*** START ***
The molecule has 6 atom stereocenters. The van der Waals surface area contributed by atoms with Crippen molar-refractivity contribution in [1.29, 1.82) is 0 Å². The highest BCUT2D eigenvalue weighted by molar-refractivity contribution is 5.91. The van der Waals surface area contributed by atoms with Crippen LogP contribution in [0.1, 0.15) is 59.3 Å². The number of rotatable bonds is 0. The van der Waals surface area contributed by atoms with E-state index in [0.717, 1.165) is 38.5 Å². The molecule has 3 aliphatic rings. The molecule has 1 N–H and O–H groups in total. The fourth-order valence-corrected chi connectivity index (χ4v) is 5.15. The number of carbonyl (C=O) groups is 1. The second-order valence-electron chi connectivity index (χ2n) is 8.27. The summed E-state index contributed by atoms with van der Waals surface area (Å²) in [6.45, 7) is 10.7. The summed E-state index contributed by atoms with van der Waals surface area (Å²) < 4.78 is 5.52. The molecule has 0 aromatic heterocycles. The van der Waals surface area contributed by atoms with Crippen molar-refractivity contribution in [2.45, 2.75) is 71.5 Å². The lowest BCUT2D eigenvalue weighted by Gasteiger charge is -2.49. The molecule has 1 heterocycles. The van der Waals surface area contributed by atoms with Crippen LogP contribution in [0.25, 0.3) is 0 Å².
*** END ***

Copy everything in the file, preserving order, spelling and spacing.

The molecule has 6 atom stereocenters. The van der Waals surface area contributed by atoms with Crippen molar-refractivity contribution in [1.29, 1.82) is 0 Å². The highest BCUT2D eigenvalue weighted by molar-refractivity contribution is 5.91. The van der Waals surface area contributed by atoms with Crippen LogP contribution in [0.1, 0.15) is 59.3 Å². The number of rotatable bonds is 0. The van der Waals surface area contributed by atoms with E-state index in [0.717, 1.165) is 38.5 Å². The molecule has 3 aliphatic rings. The molecule has 1 N–H and O–H groups in total. The fourth-order valence-corrected chi connectivity index (χ4v) is 5.15. The number of carbonyl (C=O) groups is 1. The second-order valence-electron chi connectivity index (χ2n) is 8.27. The summed E-state index contributed by atoms with van der Waals surface area (Å²) in [6.45, 7) is 10.7. The summed E-state index contributed by atoms with van der Waals surface area (Å²) < 4.78 is 5.52. The molecule has 0 aromatic heterocycles. The van der Waals surface area contributed by atoms with Crippen molar-refractivity contribution in [2.45, 2.75) is 71.5 Å². The lowest BCUT2D eigenvalue weighted by Gasteiger charge is -2.49. The molecule has 1 heterocycles. The van der Waals surface area contributed by atoms with Crippen LogP contribution in [0.25, 0.3) is 0 Å².